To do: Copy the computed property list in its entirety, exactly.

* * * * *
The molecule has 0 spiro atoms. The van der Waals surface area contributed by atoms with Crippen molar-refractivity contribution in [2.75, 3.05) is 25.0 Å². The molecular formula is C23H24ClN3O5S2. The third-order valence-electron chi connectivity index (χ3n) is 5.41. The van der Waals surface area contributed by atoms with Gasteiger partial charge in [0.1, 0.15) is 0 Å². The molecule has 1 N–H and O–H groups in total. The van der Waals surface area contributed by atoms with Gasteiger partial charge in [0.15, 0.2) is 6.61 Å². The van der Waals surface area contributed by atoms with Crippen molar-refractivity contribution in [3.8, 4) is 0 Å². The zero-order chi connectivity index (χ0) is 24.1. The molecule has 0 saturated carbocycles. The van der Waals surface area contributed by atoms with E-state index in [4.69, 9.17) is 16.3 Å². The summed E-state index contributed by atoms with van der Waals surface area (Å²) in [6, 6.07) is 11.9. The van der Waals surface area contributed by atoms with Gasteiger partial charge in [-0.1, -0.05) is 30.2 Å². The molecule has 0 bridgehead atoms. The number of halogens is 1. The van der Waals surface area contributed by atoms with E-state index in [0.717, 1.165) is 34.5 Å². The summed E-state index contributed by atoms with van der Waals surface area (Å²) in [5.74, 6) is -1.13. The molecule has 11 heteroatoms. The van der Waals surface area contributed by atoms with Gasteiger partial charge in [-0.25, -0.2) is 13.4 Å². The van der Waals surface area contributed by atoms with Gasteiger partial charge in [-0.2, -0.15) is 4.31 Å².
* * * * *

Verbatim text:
The molecule has 0 spiro atoms. The van der Waals surface area contributed by atoms with Crippen molar-refractivity contribution in [2.75, 3.05) is 25.0 Å². The molecular formula is C23H24ClN3O5S2. The third-order valence-electron chi connectivity index (χ3n) is 5.41. The van der Waals surface area contributed by atoms with Gasteiger partial charge in [0.1, 0.15) is 0 Å². The molecule has 1 N–H and O–H groups in total. The van der Waals surface area contributed by atoms with Gasteiger partial charge in [0.15, 0.2) is 6.61 Å². The van der Waals surface area contributed by atoms with Crippen molar-refractivity contribution in [3.8, 4) is 0 Å². The zero-order chi connectivity index (χ0) is 24.1. The molecule has 0 saturated carbocycles. The van der Waals surface area contributed by atoms with E-state index in [4.69, 9.17) is 16.3 Å². The summed E-state index contributed by atoms with van der Waals surface area (Å²) in [6, 6.07) is 11.9. The van der Waals surface area contributed by atoms with Gasteiger partial charge in [-0.1, -0.05) is 30.2 Å². The molecule has 0 bridgehead atoms. The number of halogens is 1. The van der Waals surface area contributed by atoms with E-state index in [0.717, 1.165) is 34.5 Å². The summed E-state index contributed by atoms with van der Waals surface area (Å²) in [5.74, 6) is -1.13. The molecule has 11 heteroatoms. The van der Waals surface area contributed by atoms with Gasteiger partial charge in [-0.25, -0.2) is 13.4 Å². The van der Waals surface area contributed by atoms with Gasteiger partial charge in [-0.2, -0.15) is 4.31 Å².